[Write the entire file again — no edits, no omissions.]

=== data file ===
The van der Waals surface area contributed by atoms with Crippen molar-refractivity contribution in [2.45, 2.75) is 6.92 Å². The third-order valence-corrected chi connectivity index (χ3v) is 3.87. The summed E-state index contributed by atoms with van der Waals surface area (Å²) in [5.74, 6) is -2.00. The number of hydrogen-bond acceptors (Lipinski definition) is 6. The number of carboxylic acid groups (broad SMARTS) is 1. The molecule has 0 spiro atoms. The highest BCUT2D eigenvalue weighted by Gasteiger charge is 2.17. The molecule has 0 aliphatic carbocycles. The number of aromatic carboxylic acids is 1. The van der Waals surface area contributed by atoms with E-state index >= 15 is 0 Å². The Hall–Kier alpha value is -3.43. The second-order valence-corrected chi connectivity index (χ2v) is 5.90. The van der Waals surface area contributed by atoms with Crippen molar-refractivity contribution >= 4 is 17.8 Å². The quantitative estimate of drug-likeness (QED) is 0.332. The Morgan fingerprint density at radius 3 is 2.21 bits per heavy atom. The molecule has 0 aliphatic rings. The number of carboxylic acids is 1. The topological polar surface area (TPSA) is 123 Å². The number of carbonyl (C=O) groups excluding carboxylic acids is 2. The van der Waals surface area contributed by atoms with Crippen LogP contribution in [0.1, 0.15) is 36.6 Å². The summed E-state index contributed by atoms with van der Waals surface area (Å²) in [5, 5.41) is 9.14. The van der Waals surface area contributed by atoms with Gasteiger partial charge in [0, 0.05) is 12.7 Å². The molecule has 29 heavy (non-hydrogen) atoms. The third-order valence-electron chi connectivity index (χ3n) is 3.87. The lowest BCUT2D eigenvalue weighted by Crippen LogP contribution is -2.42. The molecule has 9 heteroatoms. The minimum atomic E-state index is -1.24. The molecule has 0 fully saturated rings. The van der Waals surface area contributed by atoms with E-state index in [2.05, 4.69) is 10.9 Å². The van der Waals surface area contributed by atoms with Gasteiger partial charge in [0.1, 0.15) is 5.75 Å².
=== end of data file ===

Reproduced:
The van der Waals surface area contributed by atoms with Crippen molar-refractivity contribution in [2.45, 2.75) is 6.92 Å². The third-order valence-corrected chi connectivity index (χ3v) is 3.87. The summed E-state index contributed by atoms with van der Waals surface area (Å²) in [5.74, 6) is -2.00. The number of hydrogen-bond acceptors (Lipinski definition) is 6. The number of carboxylic acid groups (broad SMARTS) is 1. The molecule has 0 spiro atoms. The highest BCUT2D eigenvalue weighted by Gasteiger charge is 2.17. The molecule has 0 aliphatic carbocycles. The number of aromatic carboxylic acids is 1. The van der Waals surface area contributed by atoms with E-state index >= 15 is 0 Å². The Hall–Kier alpha value is -3.43. The second-order valence-corrected chi connectivity index (χ2v) is 5.90. The van der Waals surface area contributed by atoms with Crippen molar-refractivity contribution >= 4 is 17.8 Å². The quantitative estimate of drug-likeness (QED) is 0.332. The Morgan fingerprint density at radius 3 is 2.21 bits per heavy atom. The molecule has 0 aliphatic rings. The number of carboxylic acids is 1. The topological polar surface area (TPSA) is 123 Å². The number of carbonyl (C=O) groups excluding carboxylic acids is 2. The van der Waals surface area contributed by atoms with Crippen LogP contribution in [0.1, 0.15) is 36.6 Å². The summed E-state index contributed by atoms with van der Waals surface area (Å²) in [5, 5.41) is 9.14. The van der Waals surface area contributed by atoms with Gasteiger partial charge in [0, 0.05) is 12.7 Å². The molecule has 29 heavy (non-hydrogen) atoms. The third-order valence-electron chi connectivity index (χ3n) is 3.87. The lowest BCUT2D eigenvalue weighted by Crippen LogP contribution is -2.42. The molecule has 9 heteroatoms. The minimum atomic E-state index is -1.24. The molecule has 0 fully saturated rings. The van der Waals surface area contributed by atoms with E-state index in [2.05, 4.69) is 10.9 Å². The van der Waals surface area contributed by atoms with Gasteiger partial charge in [0.1, 0.15) is 5.75 Å².